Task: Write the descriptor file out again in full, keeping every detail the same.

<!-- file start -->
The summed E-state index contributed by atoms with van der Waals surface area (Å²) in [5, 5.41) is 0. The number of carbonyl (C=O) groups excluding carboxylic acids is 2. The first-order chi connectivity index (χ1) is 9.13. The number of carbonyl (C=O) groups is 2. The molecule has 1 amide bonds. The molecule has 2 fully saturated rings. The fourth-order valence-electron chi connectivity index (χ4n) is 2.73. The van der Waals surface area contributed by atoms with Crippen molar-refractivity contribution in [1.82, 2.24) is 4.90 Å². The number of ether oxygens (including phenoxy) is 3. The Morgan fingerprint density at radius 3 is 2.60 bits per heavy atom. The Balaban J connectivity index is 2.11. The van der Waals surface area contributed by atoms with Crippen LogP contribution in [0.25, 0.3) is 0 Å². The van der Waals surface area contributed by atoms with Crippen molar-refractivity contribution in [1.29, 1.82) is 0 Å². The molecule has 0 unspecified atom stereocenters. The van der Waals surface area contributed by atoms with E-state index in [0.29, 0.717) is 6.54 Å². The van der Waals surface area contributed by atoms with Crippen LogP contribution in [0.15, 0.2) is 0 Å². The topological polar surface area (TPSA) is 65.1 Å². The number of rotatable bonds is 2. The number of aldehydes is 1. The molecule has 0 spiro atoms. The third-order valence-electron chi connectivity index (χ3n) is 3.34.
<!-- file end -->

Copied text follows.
The summed E-state index contributed by atoms with van der Waals surface area (Å²) in [5, 5.41) is 0. The number of carbonyl (C=O) groups excluding carboxylic acids is 2. The first-order chi connectivity index (χ1) is 9.13. The number of carbonyl (C=O) groups is 2. The molecule has 1 amide bonds. The molecule has 2 fully saturated rings. The fourth-order valence-electron chi connectivity index (χ4n) is 2.73. The van der Waals surface area contributed by atoms with Crippen molar-refractivity contribution in [1.82, 2.24) is 4.90 Å². The number of ether oxygens (including phenoxy) is 3. The Morgan fingerprint density at radius 3 is 2.60 bits per heavy atom. The Balaban J connectivity index is 2.11. The van der Waals surface area contributed by atoms with Crippen LogP contribution in [0.25, 0.3) is 0 Å². The van der Waals surface area contributed by atoms with Crippen molar-refractivity contribution in [1.29, 1.82) is 0 Å². The molecule has 0 unspecified atom stereocenters. The van der Waals surface area contributed by atoms with E-state index in [0.29, 0.717) is 6.54 Å². The van der Waals surface area contributed by atoms with Crippen LogP contribution in [0.15, 0.2) is 0 Å². The topological polar surface area (TPSA) is 65.1 Å². The number of rotatable bonds is 2. The number of aldehydes is 1. The molecule has 0 spiro atoms. The third-order valence-electron chi connectivity index (χ3n) is 3.34.